Kwainchtun warned his people that they should move but again he was laughed at. That very night the Seeahtik Tribe came down and killed every Clallam there but Kwainchtun, who had moved his family across the canal. The Oregon and Washington Indians of the present believed that the Seeahtik Tribe was just about extinct, as it was 15 years ago since their tracks were last seen and recognized at Brinnon, Wash., where the giant Indians came every Fall to fish for salmon in the Brinnon River.
However, Fred Pope of the Quinault Tribe and George Hyasman were fishing for steelheads about 15 miles up the Quinault River, one day in September four years ago, when they were visited by Seeahtik Indians. Mr. Hyasman said he heard and recognized their peculiar whistling before they approached us and in the morning we found that they had stolen all the steelheads we had caught. Therefore, the Indians of the Northwest after reading an account of the "big apes" attacking a prospector's shack immediately recognized the Indians referred to in The Oregonian as the Seeahtiks, or giant Indians.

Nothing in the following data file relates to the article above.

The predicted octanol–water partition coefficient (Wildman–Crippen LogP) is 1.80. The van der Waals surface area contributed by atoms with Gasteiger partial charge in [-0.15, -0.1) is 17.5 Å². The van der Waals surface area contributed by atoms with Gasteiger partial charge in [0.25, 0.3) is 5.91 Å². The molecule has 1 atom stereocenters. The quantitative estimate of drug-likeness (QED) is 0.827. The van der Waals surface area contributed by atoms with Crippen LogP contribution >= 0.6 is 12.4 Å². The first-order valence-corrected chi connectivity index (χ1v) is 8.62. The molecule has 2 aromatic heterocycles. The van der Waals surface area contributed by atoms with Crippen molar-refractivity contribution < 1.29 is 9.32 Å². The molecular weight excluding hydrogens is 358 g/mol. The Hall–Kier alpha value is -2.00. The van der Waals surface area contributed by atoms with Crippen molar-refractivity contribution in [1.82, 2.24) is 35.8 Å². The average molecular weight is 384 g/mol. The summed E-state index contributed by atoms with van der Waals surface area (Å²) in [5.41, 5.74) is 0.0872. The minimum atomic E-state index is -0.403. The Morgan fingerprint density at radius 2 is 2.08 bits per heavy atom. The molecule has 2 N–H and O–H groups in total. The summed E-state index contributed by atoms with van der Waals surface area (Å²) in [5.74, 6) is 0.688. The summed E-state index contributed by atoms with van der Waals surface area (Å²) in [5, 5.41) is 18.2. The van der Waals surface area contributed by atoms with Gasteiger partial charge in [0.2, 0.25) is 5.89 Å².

Some Indians of the Northwest say that during the process of evolution, when the Indian was changing from animal to man that the Seeahilk did not absorb the "Tamanaweis" or soul power, and thus he became an anomaly in the Indian's process of evolution.
Their sence of humor is vulgar and obscene as many ordinary Indians have told the writer, therefore, the Northwestern Indian is ashamed of this tribe, which is generally referred to as the skeleton in the Northwestern Indian's closet.